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Discussion Starter · #15 ·
Well I fired 6 shots with the clips and 6 without. Worked flawlessly. Extracting the clip-less empties was pretty easy. I turned the gun upside down and 2 fell right out, the others pulled out easily. I may just go this route. I'm used to loading-unloading one at a time anyway. :) In my haste, went out without a coat and in my slippers. Will try again this afternoon.

Thanks to all for your help. This may become my new 'house gun'!
 

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Sorry, Chafee, I didn't see your other post. Your 1917 was delivered to the Government during the week of November 9, 1918 (a few days before the end of the war) as part of a weekly shipment of 3000 revolvers. It was probably was never shipped overseas, which may account for its good condition. It could very well have been used in WWII, Korea, or even Vietnam, but I don't think it saw much active service.

Rimz makes plastic full-moon clips that are easy to load and unload with no tools, and they work very well for informal shooting. For competition or self-defense use, I would recommend steel full-moon clips for sturdiness and reliability, but they do need tools for easy loading and unloading ($35/100 from Ranch Products). I would relegate half-moon clips to display purposes only. They're harder to load or unload, there are fewer tools available, and they don't load into the gun as fast. Both types of clips prevent empties from being caught under the ejector star when ejecting empties from the gun, something that happens all too often with revolvers (so use auto-rims for informal targets or hunting, or for specialized loads obtainable only with reloading).

FYI, Wilson's data have serious errors for M1917's, M1909's, New Services in the near-WWI era, some Detective Specials, and probably others. The same data are used by Proofhouse.com, and even Colt's on-line serial number service, and have the same errors. Colt's factory letters are based on their access to their records and are the best serial number reference. My M1917 dates are based on WWI weekly shipping data for both Colt and S&W 1917's. The critical assumption is that all the guns were delivered in service number order, which seems to be correct based on comparison between my predictions and factory letters I have seen.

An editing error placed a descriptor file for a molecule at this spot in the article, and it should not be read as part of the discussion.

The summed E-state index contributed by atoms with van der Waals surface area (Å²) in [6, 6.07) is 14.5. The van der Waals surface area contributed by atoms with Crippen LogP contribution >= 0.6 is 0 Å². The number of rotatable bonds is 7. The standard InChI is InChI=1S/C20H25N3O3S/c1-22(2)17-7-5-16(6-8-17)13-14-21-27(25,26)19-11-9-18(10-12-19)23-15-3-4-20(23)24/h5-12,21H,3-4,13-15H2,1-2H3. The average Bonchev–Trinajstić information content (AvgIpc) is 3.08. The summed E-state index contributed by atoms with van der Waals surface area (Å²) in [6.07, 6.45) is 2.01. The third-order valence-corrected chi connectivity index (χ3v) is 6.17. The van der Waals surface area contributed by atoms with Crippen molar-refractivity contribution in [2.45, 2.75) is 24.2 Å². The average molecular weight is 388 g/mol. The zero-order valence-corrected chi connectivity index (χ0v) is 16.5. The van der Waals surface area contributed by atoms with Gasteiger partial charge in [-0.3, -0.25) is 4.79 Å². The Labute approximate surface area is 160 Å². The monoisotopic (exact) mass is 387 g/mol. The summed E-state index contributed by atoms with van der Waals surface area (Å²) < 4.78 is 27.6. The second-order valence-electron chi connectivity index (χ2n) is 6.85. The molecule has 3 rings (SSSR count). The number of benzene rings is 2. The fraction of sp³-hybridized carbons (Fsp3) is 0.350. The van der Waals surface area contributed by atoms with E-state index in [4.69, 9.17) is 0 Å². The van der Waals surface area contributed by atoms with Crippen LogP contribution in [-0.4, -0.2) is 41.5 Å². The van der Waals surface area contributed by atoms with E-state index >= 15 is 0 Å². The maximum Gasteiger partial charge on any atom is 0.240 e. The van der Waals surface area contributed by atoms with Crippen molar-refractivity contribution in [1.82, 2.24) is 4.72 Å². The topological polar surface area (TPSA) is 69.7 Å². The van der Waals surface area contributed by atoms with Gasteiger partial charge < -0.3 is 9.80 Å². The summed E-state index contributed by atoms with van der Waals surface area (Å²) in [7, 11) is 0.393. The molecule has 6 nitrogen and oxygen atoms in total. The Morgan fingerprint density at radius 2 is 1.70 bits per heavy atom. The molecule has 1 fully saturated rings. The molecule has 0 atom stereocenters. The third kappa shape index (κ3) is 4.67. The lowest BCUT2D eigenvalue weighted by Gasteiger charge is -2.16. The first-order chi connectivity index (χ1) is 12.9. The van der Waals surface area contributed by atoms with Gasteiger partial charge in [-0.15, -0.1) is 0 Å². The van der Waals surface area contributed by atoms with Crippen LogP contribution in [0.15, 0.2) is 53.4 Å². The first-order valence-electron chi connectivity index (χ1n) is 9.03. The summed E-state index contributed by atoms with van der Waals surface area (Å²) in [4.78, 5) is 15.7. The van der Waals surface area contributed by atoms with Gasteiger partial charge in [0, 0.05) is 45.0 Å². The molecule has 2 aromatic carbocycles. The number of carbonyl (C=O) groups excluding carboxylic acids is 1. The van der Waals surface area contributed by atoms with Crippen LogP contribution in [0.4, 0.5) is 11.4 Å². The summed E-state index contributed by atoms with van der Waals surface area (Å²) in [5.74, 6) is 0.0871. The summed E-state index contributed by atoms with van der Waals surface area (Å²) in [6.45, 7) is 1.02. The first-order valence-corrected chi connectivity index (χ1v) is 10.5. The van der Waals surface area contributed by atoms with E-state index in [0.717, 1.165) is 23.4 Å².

Buck
 
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Discussion Starter · #17 ·
Thanks for the info Buck! So was the gun made Oct-Nov. 1918 you think? Did these sit for awhile before delivery or were they shipped to the Army as quickly as they were made?
 

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Beginning about 1923 the NRA/DCM began selling the Model 1917 Revolvers as surplus, resulting in a number of them getting into civilian hands this way. The sale of these revolvers was discontinued around 1928.
 

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Accouterment-wise, the hard thing to find is the three-pocket half-moon clip pouch.

Original FMs/TMs are around, and they use the M1911/M1911A1 cleaning rods, but that dated pouch can be elusive - and they'll have WWI dates.
Good show, well done!

If you don't mind reproduction half-moon pouches, they are available from both International Military Antiques and from Pacific Canvas & Leather. I believe that both reproductions are manufactured overseas.

U.S. WWI 1917 Half Moon Clip .45 cal 3 Pocket Pouch ima-usa.com

Pacific Canvas & Leather Co. INC

Enjoy your new revolver!